For the first time in its history, the University of St. Thomas will honor Juneteenth as a university holiday. June 19 commemorates the moment at the conclusion of the Civil War when Maj. Gen. Gordon Granger issued an order proclaiming the freedom of formerly enslaved people in the state of Texas — the last state of the former Confederacy (though not the last in the United States) in which the United States military would declare that slavery was dead and that enslaved people were now free.
Yet the story of Juneteenth’s origins fails to convey its significance as a day of celebration and of remembrance. By enforcing the Emancipation Proclamation, which declared that enslaved people held captive by those living in Confederate territory would be “now, henceforth, and forever free,” the United States military broke with more than two centuries of government-sanctioned human bondage. In 1850, the Fugitive Slave Act had made it a felony for any U.S. citizen to anyone attempting to escape from slavery, thereby securing the institution of human bondage into federal law. Shortly thereafter, in 1857, the Supreme Court issued its infamous Dred Scott decision. That decision not only explicitly acknowledged that possession of slaves as human property was an inalienable right of white Americans, but also made it impossible for African Americans to become citizens. The court wrote that Black people were “not included, and were not intended to be included, under the word ‘citizens’ in the Constitution, and can therefore claim none of the rights and privileges which that instrument provides for and secures to citizens of the United States.”
When the Civil War broke out over the political future of slavery in the United States, African Americans took action to demand that the United States reconcile its professed love of liberty with its horrific legacy of radicalized human bondage. They ran to Union Army lines and escaped from slaveholders throughout the South, using their knowledge and their labor to aid the United States war effort from its earliest days. Beginning in 1863, nearly 200,000 Black men would enlist in the United States Army. They would use their service to give the lie to Dred Scott and its white supremacist vision of American society, proving that in the words of Frederick Douglass, “He who fights the battles of America may claim America as his country — and have that claim respected.”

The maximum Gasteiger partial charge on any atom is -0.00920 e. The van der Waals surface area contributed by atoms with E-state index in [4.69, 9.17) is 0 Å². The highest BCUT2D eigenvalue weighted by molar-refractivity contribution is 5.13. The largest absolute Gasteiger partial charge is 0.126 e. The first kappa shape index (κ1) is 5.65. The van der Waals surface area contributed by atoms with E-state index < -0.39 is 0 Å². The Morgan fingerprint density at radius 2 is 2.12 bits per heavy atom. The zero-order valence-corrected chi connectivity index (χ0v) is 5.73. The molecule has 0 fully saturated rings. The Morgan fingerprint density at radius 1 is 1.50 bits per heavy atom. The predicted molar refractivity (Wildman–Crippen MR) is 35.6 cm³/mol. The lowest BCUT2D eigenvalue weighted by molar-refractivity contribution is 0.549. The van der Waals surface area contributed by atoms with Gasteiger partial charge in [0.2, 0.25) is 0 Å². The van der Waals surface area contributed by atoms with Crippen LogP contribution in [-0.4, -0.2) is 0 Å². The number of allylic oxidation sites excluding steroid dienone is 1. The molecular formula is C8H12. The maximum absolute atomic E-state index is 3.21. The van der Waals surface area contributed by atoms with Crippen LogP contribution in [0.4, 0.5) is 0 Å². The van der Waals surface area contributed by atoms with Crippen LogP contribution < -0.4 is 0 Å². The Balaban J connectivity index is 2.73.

Juneteenth is not only a celebration of the arrival of freedom, but of the too often unstudied history of African Americans’ role in making American freedom real for themselves and for all citizens.
In the decades that followed the end of slavery, the meaning of emancipation would come under attack from many directions. Immediately after the Civil War’s conclusion, the United States government would change its laws in unprecedented ways. The 14th Amendment would establish that all persons in the United States had claim to equal citizenship, paving the way for a legal revolution. But the backlash against that promise would be powerful and overwhelming, using a combination of political ideology and overwhelming violence to repress African American ambitions for equality. By the end of the nineteenth century, the Supreme Court would declare in Plessy v. Ferguson that “Legislation is powerless to eradicate racial instincts or to abolish distinctions based upon physical differences, and the attempt to do so can only result in accentuating the difficulties of the present situation. … If one race be inferior to the other socially, the Constitution of the United States cannot put them upon the same plane.” That decision and others like it would usher in decades of racial segregation, economic oppression and horrific violence — legacies whose damage left profound scars on our nation that endure to this day.
Thus, the meaning of Juneteenth remains contested. As a testament to the wrongs of slavery and a celebration of African Americans’ role in bringing about its end, Juneteenth is a powerful statement of ambition and hope. As a challenge to succeeding generations — including our own— to avoid repeating the mistakes of a generation of Americans who emancipated themselves from the problem of turning the end of slavery into actual freedom and an enduring racial equity, Juneteenth is a call to action and to vigilance.